Political Resistance and Citizenship Agency: Exploring the Experiences of Black African Zimbabwean and South African Women

Keywords: resistance, citizenship, Black African women, Zimbabwe, South Africa


This article addresses how marginalised black African women in South Africa and Zimbabwe understand themselves as citizens, express agency and practise political resistance. Little research has been done on this topic in Southern Africa, especially in Zimbabwe, making this study particularly relevant. Literature relating to citizenship, agency and the political resistance of women in non-Western society is also discussed. Focus is placed on a case study analysis of women who live in Zimbabwean and South African townships and who self-identify as members of the Ndebele and Zulu ethnic groups respectively. In-depth interviews, which consisted of closed and open-ended questions, were conducted with these women, and each participant also completed a form requiring them to provide socio-demographic information. Content and relational analysis was used to analyse the responses of the participants. The results indicated that these black African women participated politically in invented spaces that typically exist outside of the public political sphere. The women use everyday resistance strategies to negotiate their relationship with the state. These resistance strategies were found to be framed in terms of the women’s daily economic struggles and the structural challenges they faced.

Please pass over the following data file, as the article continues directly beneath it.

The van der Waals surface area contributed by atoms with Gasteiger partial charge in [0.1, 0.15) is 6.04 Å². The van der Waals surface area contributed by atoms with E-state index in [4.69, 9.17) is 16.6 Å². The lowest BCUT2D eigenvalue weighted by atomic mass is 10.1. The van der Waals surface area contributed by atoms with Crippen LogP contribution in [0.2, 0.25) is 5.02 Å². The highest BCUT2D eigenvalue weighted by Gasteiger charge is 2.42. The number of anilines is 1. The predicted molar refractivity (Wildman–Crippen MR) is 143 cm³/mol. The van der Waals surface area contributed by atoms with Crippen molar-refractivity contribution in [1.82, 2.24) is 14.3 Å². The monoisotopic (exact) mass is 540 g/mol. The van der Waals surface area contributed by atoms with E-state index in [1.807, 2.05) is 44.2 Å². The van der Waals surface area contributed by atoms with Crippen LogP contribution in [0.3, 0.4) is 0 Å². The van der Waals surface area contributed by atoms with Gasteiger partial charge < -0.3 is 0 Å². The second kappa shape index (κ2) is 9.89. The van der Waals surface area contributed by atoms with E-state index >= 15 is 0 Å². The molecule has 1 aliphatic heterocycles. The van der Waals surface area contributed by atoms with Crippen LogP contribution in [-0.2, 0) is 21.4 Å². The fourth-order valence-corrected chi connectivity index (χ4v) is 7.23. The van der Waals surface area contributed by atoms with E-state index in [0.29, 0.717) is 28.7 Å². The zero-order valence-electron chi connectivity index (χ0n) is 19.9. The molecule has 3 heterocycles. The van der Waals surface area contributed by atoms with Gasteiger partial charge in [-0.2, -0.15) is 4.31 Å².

Author Biographies

Belinda Maswikwa, Stellenbosch University

Department of Political Science

Amanda Gouws, Stellenbosch University

SARChl Chair in Gender Politics

Department of Political Science

Sarah Frances Gordon, Stellenbosch University

Sarah Frances Gordon, PhD, is a postdoctoral research fellow in the field of gender and politics in the Department of Political Science at Stellenbosch University, South Africa. She has a PhD in Psychology from the University of Cape Town. Her primary research interests include: gender, politics, identity, violence against women, HIV/AIDS and other critical social issues. She has several years of community work and social activism experience in the field of trauma and violence against women. 


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How to Cite
Maswikwa, Belinda, Amanda Gouws, and Sarah Frances Gordon. 2019. “Political Resistance and Citizenship Agency: Exploring the Experiences of Black African Zimbabwean and South African Women”. Politeia 38 (1), 22 pages. https://doi.org/10.25159/2663-6689/3178.